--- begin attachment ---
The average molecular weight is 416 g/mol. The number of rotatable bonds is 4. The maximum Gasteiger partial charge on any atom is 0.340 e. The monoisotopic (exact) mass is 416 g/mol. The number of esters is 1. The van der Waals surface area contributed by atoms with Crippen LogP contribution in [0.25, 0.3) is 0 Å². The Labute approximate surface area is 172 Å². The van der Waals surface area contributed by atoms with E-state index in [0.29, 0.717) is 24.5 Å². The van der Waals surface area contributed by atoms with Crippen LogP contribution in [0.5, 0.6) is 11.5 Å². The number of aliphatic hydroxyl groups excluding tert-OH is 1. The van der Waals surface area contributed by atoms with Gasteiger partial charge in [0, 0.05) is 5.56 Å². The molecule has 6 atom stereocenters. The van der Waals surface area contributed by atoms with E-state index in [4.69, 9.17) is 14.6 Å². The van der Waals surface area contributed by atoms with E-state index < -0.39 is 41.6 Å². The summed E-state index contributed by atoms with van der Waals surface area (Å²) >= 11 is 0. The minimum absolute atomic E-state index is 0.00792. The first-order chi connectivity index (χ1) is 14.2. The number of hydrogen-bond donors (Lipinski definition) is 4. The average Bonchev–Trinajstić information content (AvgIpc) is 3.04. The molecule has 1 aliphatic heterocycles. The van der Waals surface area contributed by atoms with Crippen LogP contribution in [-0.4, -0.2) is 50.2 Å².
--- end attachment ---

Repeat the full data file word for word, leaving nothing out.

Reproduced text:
The average molecular weight is 416 g/mol. The number of rotatable bonds is 4. The maximum Gasteiger partial charge on any atom is 0.340 e. The monoisotopic (exact) mass is 416 g/mol. The number of esters is 1. The van der Waals surface area contributed by atoms with Crippen LogP contribution in [0.25, 0.3) is 0 Å². The Labute approximate surface area is 172 Å². The van der Waals surface area contributed by atoms with E-state index in [0.29, 0.717) is 24.5 Å². The van der Waals surface area contributed by atoms with Crippen LogP contribution in [0.5, 0.6) is 11.5 Å². The number of aliphatic hydroxyl groups excluding tert-OH is 1. The van der Waals surface area contributed by atoms with Gasteiger partial charge in [0, 0.05) is 5.56 Å². The molecule has 6 atom stereocenters. The van der Waals surface area contributed by atoms with E-state index in [4.69, 9.17) is 14.6 Å². The van der Waals surface area contributed by atoms with E-state index < -0.39 is 41.6 Å². The summed E-state index contributed by atoms with van der Waals surface area (Å²) >= 11 is 0. The minimum absolute atomic E-state index is 0.00792. The first-order chi connectivity index (χ1) is 14.2. The number of hydrogen-bond donors (Lipinski definition) is 4. The average Bonchev–Trinajstić information content (AvgIpc) is 3.04. The molecule has 1 aliphatic heterocycles. The van der Waals surface area contributed by atoms with Crippen LogP contribution in [-0.4, -0.2) is 50.2 Å².